By September of 1943, Stalin(head of Russia) insisted that the Allies help him because the British chose to freeze all sea operations until early August/October. Stalin was rapidly turned into an Allied friend when Hitler took his attack on Russia. On October 1 of 1943, Winston Churchill decided to give Stalin his wish. He said he would send four British convoys, each having 35 Allied ships. He would start the convoys in November, and 1 for each month that followed. In return, Churchill would receive uncensored mail, reinforcement of naval power in Russia, and visas for the men.
The convoys were delivered as promised. The British were not going to take any chances, however. The original convoy set out for Russia was followed by a naval force. Then, far away, but parallel to the convoy, heavier ships sailed just in case. This defense was put to the test on December of 1943. The British convoy had an escort of three cruisers: Belfast, Norfolk, and Sheffield. Along for the ride were 14 destroyers. The heavy unit running parallel was the Duke of York, the cruiser Jamaica and other ships headed by Admiral Sir Bruce Fraser. Germans heard about the convoy and reacted swiftly.
Hitler sent the Scharnhorst, a speedy, powerful ship out on Christmas Day. It was accompanied by 5 destroyers. The Scharnhorst and the other German ships found the convoy off of North Cape. Three cruisers went for the attack. The Scharnhorst and the British cruiser Norfolk were damaged. After the Scharnhorst was hit, it took off in a mad dash. More British ships were sent after the huge German ship.
At 4:17 p.m., the Duke of York found the warship. It was detected by radar. The British ship Belfast was there to help. It set up a flare to signal other British ships where the Scharnhorst was, and then it came.
The Duke of York went for the attack. The ships guns blasted the Scharnhorst into swiss cheese. Other British ships joined in the fight and lit up the Scharnhorst like a Christmas tree. Around 7 p.m., the ship began to stop. The British encircled it and rained torpedos and shells onto the the ship. The Scharnhorst met a watery tomb along with 1,934 members of the crew. Only 36 survived the sinking. The Scharnhorst was now a casualty of the Battle of the Atlantic.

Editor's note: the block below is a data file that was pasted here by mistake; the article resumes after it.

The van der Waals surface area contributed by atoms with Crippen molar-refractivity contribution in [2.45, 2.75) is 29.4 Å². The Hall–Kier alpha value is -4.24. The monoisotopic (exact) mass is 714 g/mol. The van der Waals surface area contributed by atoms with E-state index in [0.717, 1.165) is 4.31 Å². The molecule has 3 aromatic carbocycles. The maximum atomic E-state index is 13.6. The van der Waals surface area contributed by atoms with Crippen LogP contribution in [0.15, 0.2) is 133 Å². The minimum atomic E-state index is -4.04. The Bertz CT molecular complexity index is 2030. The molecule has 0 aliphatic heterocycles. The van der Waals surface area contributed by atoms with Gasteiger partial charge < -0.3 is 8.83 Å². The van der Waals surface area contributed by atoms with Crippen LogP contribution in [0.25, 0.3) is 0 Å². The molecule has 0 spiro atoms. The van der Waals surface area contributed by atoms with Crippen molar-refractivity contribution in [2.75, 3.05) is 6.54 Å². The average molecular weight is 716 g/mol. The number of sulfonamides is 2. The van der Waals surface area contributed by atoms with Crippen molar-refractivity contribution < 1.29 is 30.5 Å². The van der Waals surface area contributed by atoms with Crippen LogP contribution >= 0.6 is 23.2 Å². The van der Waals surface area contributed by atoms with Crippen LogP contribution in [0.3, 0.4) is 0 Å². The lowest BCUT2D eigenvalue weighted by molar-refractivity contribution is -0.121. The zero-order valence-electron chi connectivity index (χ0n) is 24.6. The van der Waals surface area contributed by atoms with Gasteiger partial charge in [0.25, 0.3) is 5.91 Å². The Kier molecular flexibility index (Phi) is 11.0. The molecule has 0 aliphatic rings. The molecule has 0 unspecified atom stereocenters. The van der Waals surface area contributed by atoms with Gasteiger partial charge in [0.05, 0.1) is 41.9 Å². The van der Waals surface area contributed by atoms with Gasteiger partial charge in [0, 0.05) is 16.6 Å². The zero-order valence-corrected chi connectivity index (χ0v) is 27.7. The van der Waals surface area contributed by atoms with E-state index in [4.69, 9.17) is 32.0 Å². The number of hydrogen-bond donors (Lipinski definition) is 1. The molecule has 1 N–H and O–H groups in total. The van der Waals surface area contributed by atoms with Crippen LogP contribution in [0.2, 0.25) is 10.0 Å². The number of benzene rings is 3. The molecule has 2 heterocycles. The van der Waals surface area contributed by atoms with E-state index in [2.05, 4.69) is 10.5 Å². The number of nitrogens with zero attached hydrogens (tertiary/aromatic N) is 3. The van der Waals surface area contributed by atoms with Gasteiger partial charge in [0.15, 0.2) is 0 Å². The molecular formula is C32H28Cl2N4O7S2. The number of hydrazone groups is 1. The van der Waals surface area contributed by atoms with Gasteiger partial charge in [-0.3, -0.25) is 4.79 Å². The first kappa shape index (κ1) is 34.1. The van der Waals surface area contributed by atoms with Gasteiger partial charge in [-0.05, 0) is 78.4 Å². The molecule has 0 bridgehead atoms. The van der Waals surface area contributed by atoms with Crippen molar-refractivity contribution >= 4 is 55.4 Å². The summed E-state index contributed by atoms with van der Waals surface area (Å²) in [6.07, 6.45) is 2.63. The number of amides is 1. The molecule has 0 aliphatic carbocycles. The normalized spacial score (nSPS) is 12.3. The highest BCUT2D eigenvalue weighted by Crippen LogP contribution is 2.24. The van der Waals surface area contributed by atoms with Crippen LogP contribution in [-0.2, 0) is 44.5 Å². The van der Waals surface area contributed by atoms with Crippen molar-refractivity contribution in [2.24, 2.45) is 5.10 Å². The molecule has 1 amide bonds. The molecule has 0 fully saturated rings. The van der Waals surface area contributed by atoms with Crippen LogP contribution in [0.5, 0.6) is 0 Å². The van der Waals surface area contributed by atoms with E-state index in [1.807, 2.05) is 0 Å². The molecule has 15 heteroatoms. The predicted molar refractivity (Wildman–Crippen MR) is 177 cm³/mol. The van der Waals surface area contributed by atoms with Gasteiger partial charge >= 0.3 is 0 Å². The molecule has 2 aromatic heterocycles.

After the catastrophic defeat of all German naval power, the Tirpitz was the only battleship left to defend Nazi Germany. The ship had an astonishing speed of 31 knots, and had eight 15-inch guns to defend her. With 2,200 men, this battleship was capable of destroying anything in it's path. She was to destroy the convoy headed for Murmansk described in the sinking of the Scharnhorst. Unfortunately, there wasn't any luck for the German battleship and came up empty. However, the British didn't. The Royal Air Force spotted the ship and shot their torpedos at the heavy battleship. None of them hit. The Tirpitz dragged 12 of the planes down to meet the brick hard Atlantic Ocean. The ship then sailed off to Narvik.
On September of 1943, the battleship accompanied the Scharnhorst in an attack on the Allies on Spitzbergen. Later, after docking at Alten Fiord, British submarines snuck into the area and detonated a mine just next to the Tirpitz. This damaged the ship mortally. The turbines and engine were damaged putting the ship out of the war; temporarily.